Headteacher at elite girls’ public school says pupils should use AI to do their homework and insists fears of children teaching are exaggerated
- Headteacher Vicky Bingham has argued there are benefits to children using AI
- She questioned if enough children are aware of how to use the tool ‘intelligently’
The newly-appointed headteacher of a prestigious public school has called for more children to learn how use artificial intelligence (AI) to do their homework.
Vicky Bingham is soon to take the reins at North London Collegiate School (NLCS), an elite all-girls establishment.
She said concerns about children using AI for homework have been ‘exaggerated’ and added that teachers should consider whether enough pupils are aware of how to use AI in the first place, The Sunday Telegraph reports.
Ms Bingham said: ‘One of the things I’m thinking of is surveying pupils to ask them how many of them genuinely do use ChapGPT, because my hypothesis would be that they’re not using it.
‘Some may be but others won’t be and actually therein lies the point, that we’ve got to teach them how to use it effectively.
‘So I think some of these fears about children just cheating using ChatGPT to do their homework, I’d say they’re exaggerated.’
The education leader added that teachers should ask if enough pupils know how to use AI ‘intelligently’ to assist their learning.
She explained her view that most adult jobs use an ‘iterative process’ to do things such as write essays and added that ‘ChatGPT is perfect for that’.
Ms Bingham also said it feels as though schools are stuck in an ‘old fashioned assessment system.’
She shared her hopes that NLCS will create a research centre to explore new ways of assessing pupils, working alongside local state schools.
Her plan would entail tech companies, businesses, universities and both state and independent schools collaborating on creating a new format of digital assessments.
She said this would involve working with exam boards and other teaching bodies to embed technology in subjects where it has not already been done.
Ms Bingham vowed to look for technology companies who would be interested in her scheme to find out how young people will use AI in their future lives.
She pointed to a number of high-earning roles that use the technology, including ‘prompt engineers’ – who can collect £100,000 a year ‘asking ChatGPT the right questions’ which she dubbed to be ‘high-level thinking’.
In June, it was reported that two thirds of secondary school pupils use artificial intelligence to do their homework and one in 10 teachers admit they have no way of knowing, a survey claims.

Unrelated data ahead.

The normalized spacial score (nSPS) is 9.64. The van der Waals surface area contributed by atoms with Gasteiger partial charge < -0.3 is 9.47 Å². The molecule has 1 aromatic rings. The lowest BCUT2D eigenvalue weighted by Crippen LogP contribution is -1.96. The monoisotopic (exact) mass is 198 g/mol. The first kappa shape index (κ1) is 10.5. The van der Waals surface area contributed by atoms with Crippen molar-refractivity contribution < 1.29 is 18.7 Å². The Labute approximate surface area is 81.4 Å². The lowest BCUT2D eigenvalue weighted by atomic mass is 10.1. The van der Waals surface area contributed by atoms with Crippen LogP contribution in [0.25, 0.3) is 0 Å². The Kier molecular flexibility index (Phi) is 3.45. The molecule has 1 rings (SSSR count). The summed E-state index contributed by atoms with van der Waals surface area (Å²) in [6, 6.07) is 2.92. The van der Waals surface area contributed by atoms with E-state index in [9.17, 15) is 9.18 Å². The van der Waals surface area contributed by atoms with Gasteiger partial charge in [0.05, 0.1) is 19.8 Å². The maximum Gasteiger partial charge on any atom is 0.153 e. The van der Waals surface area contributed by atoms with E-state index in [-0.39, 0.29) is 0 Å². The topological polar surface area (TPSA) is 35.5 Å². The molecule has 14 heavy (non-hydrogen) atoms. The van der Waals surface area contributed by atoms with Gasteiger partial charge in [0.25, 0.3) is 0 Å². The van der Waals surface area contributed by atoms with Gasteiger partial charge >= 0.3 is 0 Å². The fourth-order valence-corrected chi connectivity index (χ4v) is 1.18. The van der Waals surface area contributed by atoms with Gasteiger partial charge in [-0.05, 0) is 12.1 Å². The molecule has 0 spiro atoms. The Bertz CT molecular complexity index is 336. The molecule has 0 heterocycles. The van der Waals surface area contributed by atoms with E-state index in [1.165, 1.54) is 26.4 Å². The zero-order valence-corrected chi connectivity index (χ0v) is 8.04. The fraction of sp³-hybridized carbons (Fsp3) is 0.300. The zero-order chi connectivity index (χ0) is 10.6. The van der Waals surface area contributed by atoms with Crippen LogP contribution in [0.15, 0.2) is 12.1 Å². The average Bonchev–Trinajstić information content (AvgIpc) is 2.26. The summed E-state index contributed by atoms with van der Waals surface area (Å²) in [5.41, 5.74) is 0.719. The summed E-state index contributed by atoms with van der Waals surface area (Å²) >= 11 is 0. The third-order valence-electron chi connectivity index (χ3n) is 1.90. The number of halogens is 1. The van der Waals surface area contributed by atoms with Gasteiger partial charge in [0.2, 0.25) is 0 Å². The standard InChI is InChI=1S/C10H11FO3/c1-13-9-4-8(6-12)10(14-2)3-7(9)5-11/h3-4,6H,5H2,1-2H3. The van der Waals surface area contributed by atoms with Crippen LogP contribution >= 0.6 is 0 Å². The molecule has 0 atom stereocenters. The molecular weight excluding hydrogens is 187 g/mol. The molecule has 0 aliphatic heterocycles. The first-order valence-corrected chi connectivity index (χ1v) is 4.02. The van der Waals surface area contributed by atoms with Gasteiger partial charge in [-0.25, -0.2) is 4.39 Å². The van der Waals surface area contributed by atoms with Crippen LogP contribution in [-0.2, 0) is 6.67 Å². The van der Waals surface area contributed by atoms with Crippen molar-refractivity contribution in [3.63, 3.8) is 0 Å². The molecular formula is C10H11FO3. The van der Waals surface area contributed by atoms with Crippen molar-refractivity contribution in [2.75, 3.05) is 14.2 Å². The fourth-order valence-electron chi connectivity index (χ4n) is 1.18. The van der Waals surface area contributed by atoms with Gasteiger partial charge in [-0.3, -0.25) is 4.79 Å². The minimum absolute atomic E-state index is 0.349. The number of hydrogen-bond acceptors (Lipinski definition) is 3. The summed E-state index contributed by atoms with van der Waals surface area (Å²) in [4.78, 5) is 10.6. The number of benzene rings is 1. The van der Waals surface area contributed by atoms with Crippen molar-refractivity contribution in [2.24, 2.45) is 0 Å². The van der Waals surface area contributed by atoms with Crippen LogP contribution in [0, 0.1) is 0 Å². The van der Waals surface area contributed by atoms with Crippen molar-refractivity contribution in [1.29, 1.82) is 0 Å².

Around 67 per cent of youngsters surveyed admitted they used chatbots such as ChatGPT to write essays or do work for them.
Almost half, 42 per cent, otf the 1,000 secondary school students surveyed said they use AI all the time to solve maths problems, while 41 per cent use it to write English essays.
Whereas a quarter, 25 per cent, tapped into these chatbots to translate something into a foreign language, write a poem (24 per cent) and help with their physics work (20 per cent).
According to the data, 18 per cent admitted they have turned to AI to help come up with an essay topic for history, create a piece of art (18 per cent) and take a science test (18 per cent) for them.
Surprisingly, two-thirds of the students polled, 68 per cent, said they are getting better grades and results by using AI.
Mel Parker, Educational Technologist at RM Technology and a former Headteacher, said: ‘This research shows the sheer prevalence of AI in the classroom already – but its impact is only starting to be felt.
‘Generative AI tools, such as ChatGPT, have great potential if regulated properly in schools, and can be used to create a more inclusive educational environment for students.
‘But the real impact will be on the time AI can save teachers.
‘From assisting with marking to alleviating some of the burden of administrative work – AI can support teachers in saving hours each week, which can be reinvested into more face-to-face time with students.
‘While it’s clear proper training and regulation are necessary, we as a sector must start to embrace the opportunities AI brings.’
Four in ten, 40 per cent, use the technology to actually write the work which they then edit, while one in four (28 per cent) have used the likes of Chat GPT to edit something that they had written.